Installing and Running Aquarium
We recommend that labs doing protocol development run at least two instances: the first, a nursery server that is shared within the lab for the purposes of trying out protocols under development, while the second is the production server that controls the lab. We use this arrangement in the Klavins lab to run the UW BIOFAB so that protocols can be evaluated without messing up the actual lab inventory. In addition, each protocol developer should run a local instance, which can be done easily with Docker.
Table of Contents
- Installing and Running Aquarium
Choosing your Approach
Manual Installation: If your goal is to run Aquarium in production mode with many users, you should install and run Aquarium manually. This requires first installing Ruby, Rails, MySQL, and, depending on the deployment, a web server. The UW BIOFAB, for example, runs Aquarium on an Amazon Web Services EC2 instance using the web server nginx and the MySQL database running on a separate RDBMS instance.
We discuss some of the considerations for running Aquarium below, but your deployment may require fine-tuning beyond what we describe.
Jump to manual installation instructions.
Docker Installation: If your goal is instead to run Aquarium on your laptop to evaluate it, develop new code, or serve a small lab, we have provided a Docker configuration script that runs Aquarium in the Rails development mode.
Jump to docker installation instructions.
We strongly encourage protocol developers to use the Docker version in development mode, because it eliminates several of the configuration details needed for production. Once a protocol runs well on a local instance, you can port it to your production instance using import on the developer tab.
We understand that it might seem simpler to set up a single instance of Aquarium and use it as the production server and for protocol development. However, protocol testing should not be done on a production server, because protocol errors can affect system performance, and protocols that create database entries can pollute your production database.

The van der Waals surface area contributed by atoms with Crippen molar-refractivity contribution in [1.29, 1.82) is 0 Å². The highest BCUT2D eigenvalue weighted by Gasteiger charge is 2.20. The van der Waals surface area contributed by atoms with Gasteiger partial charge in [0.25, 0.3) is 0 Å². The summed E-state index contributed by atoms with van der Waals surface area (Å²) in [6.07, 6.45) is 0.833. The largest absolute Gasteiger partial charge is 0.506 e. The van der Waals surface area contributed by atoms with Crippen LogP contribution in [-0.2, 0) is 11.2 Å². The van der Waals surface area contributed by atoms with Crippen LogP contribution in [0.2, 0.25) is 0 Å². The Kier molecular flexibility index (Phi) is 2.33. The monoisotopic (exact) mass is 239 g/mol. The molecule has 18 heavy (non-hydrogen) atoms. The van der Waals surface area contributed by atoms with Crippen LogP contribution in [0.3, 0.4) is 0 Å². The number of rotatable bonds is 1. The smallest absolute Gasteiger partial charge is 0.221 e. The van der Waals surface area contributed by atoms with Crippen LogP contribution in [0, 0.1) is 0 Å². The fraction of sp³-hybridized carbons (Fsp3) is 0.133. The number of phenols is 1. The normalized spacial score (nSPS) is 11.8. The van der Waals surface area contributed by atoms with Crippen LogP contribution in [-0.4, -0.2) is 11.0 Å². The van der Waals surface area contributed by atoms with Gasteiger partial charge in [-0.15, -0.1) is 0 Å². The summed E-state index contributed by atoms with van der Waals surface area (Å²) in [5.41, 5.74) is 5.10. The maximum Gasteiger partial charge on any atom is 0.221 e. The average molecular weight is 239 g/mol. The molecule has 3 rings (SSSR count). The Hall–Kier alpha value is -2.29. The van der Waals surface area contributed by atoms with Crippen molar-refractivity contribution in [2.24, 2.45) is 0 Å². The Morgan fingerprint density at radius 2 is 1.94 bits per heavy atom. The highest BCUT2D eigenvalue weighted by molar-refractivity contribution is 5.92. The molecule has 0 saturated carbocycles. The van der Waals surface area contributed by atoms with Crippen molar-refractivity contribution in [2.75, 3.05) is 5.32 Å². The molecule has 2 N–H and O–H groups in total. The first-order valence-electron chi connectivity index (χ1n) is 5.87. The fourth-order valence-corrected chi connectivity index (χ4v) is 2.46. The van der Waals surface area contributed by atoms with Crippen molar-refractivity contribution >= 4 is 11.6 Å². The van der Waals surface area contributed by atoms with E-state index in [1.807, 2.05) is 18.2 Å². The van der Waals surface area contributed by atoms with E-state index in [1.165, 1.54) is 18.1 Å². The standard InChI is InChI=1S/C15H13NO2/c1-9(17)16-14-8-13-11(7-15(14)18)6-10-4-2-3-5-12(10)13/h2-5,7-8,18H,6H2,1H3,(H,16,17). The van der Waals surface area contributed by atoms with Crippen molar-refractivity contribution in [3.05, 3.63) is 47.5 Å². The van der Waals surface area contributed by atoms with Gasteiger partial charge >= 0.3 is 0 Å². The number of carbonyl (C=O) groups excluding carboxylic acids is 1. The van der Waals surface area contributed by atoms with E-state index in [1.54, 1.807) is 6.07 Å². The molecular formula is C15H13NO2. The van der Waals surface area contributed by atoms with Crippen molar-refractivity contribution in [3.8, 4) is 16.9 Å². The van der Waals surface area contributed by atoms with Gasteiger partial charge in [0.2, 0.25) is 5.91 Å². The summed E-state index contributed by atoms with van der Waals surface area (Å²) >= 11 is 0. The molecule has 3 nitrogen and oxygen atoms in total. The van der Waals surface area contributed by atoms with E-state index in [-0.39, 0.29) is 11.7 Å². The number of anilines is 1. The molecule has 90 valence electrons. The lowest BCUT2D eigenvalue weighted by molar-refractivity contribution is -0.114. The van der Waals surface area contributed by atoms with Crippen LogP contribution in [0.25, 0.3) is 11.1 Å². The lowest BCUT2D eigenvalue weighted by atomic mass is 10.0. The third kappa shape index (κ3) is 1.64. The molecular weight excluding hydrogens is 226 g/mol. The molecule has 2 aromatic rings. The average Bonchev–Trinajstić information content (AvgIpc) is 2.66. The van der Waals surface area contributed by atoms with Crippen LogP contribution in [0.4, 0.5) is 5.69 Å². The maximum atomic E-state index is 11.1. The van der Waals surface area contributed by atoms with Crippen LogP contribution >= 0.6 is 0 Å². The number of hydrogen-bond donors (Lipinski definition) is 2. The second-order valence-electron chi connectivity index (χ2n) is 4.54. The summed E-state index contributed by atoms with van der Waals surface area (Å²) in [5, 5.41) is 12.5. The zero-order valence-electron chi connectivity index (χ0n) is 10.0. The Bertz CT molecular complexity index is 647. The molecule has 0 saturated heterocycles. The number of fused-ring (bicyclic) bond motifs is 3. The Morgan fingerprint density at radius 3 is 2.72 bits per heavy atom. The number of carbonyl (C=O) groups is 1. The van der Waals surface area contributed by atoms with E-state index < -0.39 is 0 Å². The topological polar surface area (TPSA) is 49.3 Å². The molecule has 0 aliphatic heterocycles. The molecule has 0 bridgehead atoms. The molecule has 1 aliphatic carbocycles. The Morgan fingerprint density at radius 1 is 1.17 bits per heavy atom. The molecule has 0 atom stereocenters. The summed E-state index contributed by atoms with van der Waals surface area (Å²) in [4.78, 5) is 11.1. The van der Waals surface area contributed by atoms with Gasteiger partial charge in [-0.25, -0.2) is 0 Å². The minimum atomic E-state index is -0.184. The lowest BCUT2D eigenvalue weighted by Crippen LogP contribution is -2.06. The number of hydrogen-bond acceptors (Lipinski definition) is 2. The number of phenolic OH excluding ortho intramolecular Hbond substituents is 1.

Manual Installation Instructions
To manually install Aquarium in a production environment:
Ensure you have a Unix-like environment on your machine and have installed
Also, make sure that you have a MySQL server installed.
When installing Aquarium on AWS or another cloud service, you should use RDBMS or the database services available there.
Get the Aquarium source code by either downloading the latest release, or cloning the repository.
The latest release is available as either a zip or tar.gz file. Download the file that you are able to un-compress. For instance, on a Unix machine, download the tar.gz file, and use the command
tar xzf aquarium-v2.201.tar.gz
Replacing the file name with the name for the latest release.
Alternatively, clone the repository and checkout the latest tagged commit
git clone https://github.com/klavinslab/aquarium.git cd aquarium latest=`git describe --tags` git checkout $latest
Note: this version may be more recent than the latest release.
Configure Aquarium by first creating the
cd aquarium/config/initializers cp aquarium_template.notrb aquarium.rb
and then editing
aquarium.rbto set the URLs and email address.
Configure the Aquarium database settings. First, create the
cd .. # aquarium/config cp database_template.yml database.yml
You should change the production mode configuration to point to your database server. And, in this case, you don’t need to worry about the remainder of the